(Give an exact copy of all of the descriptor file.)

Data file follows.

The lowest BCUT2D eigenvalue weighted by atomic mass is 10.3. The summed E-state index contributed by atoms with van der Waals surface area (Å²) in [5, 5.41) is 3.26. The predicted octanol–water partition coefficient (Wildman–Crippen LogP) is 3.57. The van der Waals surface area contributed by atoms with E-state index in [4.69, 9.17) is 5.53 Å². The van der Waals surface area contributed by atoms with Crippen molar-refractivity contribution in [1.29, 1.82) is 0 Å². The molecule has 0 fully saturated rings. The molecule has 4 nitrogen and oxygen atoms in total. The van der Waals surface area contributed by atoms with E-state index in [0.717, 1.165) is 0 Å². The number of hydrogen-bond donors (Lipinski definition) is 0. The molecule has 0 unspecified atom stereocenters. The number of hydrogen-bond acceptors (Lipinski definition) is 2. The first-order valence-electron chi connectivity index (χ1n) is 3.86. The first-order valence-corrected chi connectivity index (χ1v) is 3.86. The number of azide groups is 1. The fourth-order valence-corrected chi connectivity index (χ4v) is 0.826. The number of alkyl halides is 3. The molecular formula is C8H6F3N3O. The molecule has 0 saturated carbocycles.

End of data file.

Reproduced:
The lowest BCUT2D eigenvalue weighted by atomic mass is 10.3. The summed E-state index contributed by atoms with van der Waals surface area (Å²) in [5, 5.41) is 3.26. The predicted octanol–water partition coefficient (Wildman–Crippen LogP) is 3.57. The van der Waals surface area contributed by atoms with E-state index in [4.69, 9.17) is 5.53 Å². The van der Waals surface area contributed by atoms with Crippen molar-refractivity contribution in [1.29, 1.82) is 0 Å². The molecule has 0 fully saturated rings. The molecule has 4 nitrogen and oxygen atoms in total. The van der Waals surface area contributed by atoms with E-state index in [0.717, 1.165) is 0 Å². The number of hydrogen-bond donors (Lipinski definition) is 0. The molecule has 0 unspecified atom stereocenters. The number of hydrogen-bond acceptors (Lipinski definition) is 2. The first-order valence-electron chi connectivity index (χ1n) is 3.86. The first-order valence-corrected chi connectivity index (χ1v) is 3.86. The number of azide groups is 1. The fourth-order valence-corrected chi connectivity index (χ4v) is 0.826. The number of alkyl halides is 3. The molecular formula is C8H6F3N3O. The molecule has 0 saturated carbocycles.